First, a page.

14. Artificial Gravity: By this I mostly mean spinning stations up and stuff to get artificial gravity from centrifugal accelerations. The sooner we figure this one out the better. Right now, we have no idea what the health vs gravity curve looks like. We only have two main data sets, one at microgravity, and one at full Earth gravity. For all we know you can get sufficient fluid settling by 1/20th of a G to avoid the most severe of the microgravity health deterioration issues. Or it could require 19/20ths. We flat out don’t know. Variable gravity techniques like the xGRF station that Kirk mentioned in comments would go a long way to resolving that. Once we know what the curve looks like, making stations that actually take advantage of artificial gravity will allow people to live on-orbit in a lot more convenience. It also simplifies a lot of the life support problems that exist from having a microgravity station. I’m sure there’ll still be plenty of microgravity research stations or free-flyers. It’s just that I think that most of the transportation nodes or industrial facilities will have sizable artificial gravity sections even if they also have a non-spinning zero-G area.]

Anyhow, as I said, this list isn’t exhaustive, and I tried to mostly stick to stuff that could be done today, as opposed to longer-term (or more dubious) stuff like carbon nanotubes, self-replicating robots, nuclear fusion, nuclear propulsion, etc.

These are the kinds of technologies that I think NASA would be better off developing than merely pursuing an old-school Apollo rehash. Unlike today’s NASA, NASA in the age of Apollo had the balls to actually try new things and develop technologies where it made sense and where it made the goal easier. At the start of the Apollo program, we had zero experience with things like orbital rendezvous and docking, but instead of pansying out, NASA went and developed the expertise. Today’s NASA seems to be trying to go back to the moon without actually developing any of the near-term feasible technologies that would actually allow it to do something substantially more useful and relevant than what we did thirty-some-odd years ago. Instead of spending billions of dollars trying to “fill a much needed gap in US space transportation capabilities”, NASA would accomplish a whole lot more if it spent at least some of that money on developing one or two of the above technologies first. Instead of spending $5B on yet-another-medium-lift-expendable, they could borrow a page from the DoD, tell ATK that it’s going to have to put some skin in the game, and use some of the freed up money to demonstrate on-orbit refueling. Maybe use $1B to fund two “big boys” to do it the “business as usual” route, and use another $.5B doing a more commercial approach.

At the end of the decade in addition to a worthless medium lift booster that it would already have, NASA would likely have two or three good methods to pick from for orbital refueling, developed to the point that the rest of the Project Orion could take advantage of it. With several commercial companies and the EELVs and the Stick all able to launch propellants and exploration components, that might allow NASA to avoid needing to develop a separate HLV, and go directly to a reusable EDS. That’d save a lot of money, expedite the program, and allow for a much more substantial program with a much higher probability of expediting the beginning of commercial utilization of cislunar space. The stuff that the guys at MSFC and JSC could work on at that point would be really, really exciting. Possibly the kind of stuff that’d get people wanting to work for NASA again.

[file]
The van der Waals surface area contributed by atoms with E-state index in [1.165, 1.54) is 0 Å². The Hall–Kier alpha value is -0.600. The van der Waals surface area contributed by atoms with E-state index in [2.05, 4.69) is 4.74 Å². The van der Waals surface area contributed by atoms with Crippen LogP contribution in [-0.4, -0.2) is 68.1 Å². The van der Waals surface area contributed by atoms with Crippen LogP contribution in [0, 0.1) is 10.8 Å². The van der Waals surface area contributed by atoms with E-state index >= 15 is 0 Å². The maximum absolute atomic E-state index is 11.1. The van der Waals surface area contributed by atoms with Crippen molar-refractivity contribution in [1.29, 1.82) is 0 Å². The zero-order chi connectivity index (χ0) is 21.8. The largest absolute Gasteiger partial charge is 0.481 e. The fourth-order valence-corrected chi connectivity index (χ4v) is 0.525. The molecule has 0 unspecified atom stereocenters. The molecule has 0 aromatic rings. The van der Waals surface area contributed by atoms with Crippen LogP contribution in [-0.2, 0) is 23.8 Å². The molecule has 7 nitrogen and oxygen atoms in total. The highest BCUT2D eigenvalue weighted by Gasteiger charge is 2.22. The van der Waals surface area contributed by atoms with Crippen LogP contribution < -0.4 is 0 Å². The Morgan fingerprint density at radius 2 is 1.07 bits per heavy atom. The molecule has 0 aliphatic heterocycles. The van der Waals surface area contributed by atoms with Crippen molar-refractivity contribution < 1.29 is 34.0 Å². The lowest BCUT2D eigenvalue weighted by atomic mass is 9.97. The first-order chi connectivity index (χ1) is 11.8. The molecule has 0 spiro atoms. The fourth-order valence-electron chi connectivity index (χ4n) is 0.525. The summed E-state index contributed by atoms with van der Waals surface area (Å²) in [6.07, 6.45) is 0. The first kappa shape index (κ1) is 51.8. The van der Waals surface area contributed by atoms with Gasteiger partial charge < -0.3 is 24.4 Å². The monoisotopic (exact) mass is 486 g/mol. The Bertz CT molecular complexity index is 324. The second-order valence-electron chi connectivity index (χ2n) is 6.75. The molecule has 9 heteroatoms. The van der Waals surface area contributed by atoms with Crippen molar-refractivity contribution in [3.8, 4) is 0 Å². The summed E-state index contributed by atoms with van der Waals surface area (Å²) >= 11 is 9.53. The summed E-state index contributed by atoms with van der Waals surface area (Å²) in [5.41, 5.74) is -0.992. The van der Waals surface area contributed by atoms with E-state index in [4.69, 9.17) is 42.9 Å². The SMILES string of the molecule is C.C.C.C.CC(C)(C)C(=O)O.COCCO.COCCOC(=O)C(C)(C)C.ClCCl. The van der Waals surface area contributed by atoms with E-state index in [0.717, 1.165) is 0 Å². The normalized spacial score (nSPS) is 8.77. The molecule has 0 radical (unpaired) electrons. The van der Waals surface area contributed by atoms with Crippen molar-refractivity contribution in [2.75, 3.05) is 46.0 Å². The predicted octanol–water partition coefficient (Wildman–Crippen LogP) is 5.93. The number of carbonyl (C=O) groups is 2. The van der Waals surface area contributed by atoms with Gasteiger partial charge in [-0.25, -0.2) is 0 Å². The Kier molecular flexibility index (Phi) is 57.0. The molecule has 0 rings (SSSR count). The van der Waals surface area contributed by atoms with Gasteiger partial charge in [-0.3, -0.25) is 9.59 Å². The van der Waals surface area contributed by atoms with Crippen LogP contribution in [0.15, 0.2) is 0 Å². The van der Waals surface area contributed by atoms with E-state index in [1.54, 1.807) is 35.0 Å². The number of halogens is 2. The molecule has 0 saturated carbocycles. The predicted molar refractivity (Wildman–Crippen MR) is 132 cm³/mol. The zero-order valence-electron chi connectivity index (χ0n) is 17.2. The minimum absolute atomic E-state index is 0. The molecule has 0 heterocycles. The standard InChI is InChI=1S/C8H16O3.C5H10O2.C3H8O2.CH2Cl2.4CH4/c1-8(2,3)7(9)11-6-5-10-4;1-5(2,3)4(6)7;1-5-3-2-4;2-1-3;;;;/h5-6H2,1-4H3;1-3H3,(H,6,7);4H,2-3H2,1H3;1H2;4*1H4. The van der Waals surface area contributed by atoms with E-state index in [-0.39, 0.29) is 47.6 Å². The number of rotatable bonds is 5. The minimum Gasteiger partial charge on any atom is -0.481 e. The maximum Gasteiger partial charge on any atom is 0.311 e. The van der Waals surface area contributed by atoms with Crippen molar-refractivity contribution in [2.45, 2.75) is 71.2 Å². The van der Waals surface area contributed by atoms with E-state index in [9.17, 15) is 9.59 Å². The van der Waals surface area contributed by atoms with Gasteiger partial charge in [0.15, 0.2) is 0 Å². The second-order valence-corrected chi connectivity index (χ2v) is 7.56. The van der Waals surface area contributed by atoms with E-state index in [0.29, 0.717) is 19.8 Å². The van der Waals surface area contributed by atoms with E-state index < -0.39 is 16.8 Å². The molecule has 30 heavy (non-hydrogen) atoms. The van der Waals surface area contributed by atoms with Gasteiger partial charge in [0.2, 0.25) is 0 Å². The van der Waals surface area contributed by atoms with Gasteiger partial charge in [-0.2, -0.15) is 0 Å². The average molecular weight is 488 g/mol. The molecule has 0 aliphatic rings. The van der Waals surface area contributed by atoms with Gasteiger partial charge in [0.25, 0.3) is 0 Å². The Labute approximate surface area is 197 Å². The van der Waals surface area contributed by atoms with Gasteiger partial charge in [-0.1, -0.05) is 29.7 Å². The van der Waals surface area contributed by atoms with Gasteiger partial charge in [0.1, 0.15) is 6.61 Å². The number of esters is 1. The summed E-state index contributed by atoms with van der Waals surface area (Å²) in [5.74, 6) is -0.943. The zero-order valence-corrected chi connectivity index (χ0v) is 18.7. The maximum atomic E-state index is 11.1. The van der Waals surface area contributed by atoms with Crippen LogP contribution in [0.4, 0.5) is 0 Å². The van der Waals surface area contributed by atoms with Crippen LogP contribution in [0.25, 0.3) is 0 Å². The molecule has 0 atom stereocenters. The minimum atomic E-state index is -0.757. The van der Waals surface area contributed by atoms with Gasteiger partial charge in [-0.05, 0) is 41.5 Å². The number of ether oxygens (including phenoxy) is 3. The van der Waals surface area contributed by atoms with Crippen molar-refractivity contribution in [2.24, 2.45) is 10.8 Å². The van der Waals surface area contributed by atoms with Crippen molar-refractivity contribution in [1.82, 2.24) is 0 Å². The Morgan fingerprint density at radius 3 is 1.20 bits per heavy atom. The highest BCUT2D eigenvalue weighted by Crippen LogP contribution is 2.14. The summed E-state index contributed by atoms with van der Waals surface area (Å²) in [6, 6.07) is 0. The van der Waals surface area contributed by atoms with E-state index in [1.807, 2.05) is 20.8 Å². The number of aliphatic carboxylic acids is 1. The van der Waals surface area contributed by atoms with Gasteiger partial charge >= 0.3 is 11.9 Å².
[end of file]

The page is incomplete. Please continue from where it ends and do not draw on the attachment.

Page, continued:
Or they could just treat this as a welfare program for aging rocket nerds. Unfortunately you can guess what’s most likely to happen.

Any thoughts, additions, etc?

The following two tabs change content below.
Jonathan Goff

Jonathan Goff

President/CEO at Altius Space Machines
Jonathan Goff is a space technologist, inventor, and serial space entrepreneur who created the Selenian Boondocks blog. Jon was a co-founder of Masten Space Systems, and the founder and CEO of Altius Space Machines, a space robotics startup that he sold to Voyager Space in 2019. Jonathan is currently the Product Strategy Lead for the space station startup Gravitics. His family includes his wife, Tiffany, and five boys: Jarom (deceased), Jonathan, James, Peter, and Andrew. Jon has a BS in Manufacturing Engineering (1999) and an MS in Mechanical Engineering (2007) from Brigham Young University, and served an LDS proselytizing mission in Olongapo, Philippines from 2000-2002.
Jonathan Goff

About Jonathan Goff

Jonathan Goff is a space technologist, inventor, and serial space entrepreneur who created the Selenian Boondocks blog. Jon was a co-founder of Masten Space Systems, and the founder and CEO of Altius Space Machines, a space robotics startup that he sold to Voyager Space in 2019. Jonathan is currently the Product Strategy Lead for the space station startup Gravitics. His family includes his wife, Tiffany, and five boys: Jarom (deceased), Jonathan, James, Peter, and Andrew. Jon has a BS in Manufacturing Engineering (1999) and an MS in Mechanical Engineering (2007) from Brigham Young University, and served an LDS proselytizing mission in Olongapo, Philippines from 2000-2002.
This entry was posted in Uncategorized. Bookmark the permalink.

53 Responses to Technologies Necessary for a Spacefaring Society

  1. Hop David says:

    I especially like #12 Artificial gravity. If 1/6 gravity is insufficient to maintain health, we can write off permanent moon bases. We should also do research on human tolerance to angular velocity (w). Perhaps a gradual transition would enable us to adapt to higher rpms.
    Since centrifugal force is w^2 * r, doubling the rpms would allow us to cut the hab radius to 1/4 to achieve the same gravity.

  2. Hop David says:

    I also like #11 In-Situ Resource Utilization. #12 Artificial Gravity would be very helpful to achieve #11. Phobos, Deimos and some NEOs may have volatiles. In terms of Delta Vee, Deimos cargo is only about 2.1 km/sec distant from earth capture orbit. If humans could endure 4 rpms and if 1/20 of a gee was sufficient to maintain health, a Deimos or NEO hab could be much less expensive.

  3. Pingback: Selenian Boondocks » Blog Archive » The “Fantasy” of Propellant Depots?

Leave a Reply

Your email address will not be published. Required fields are marked *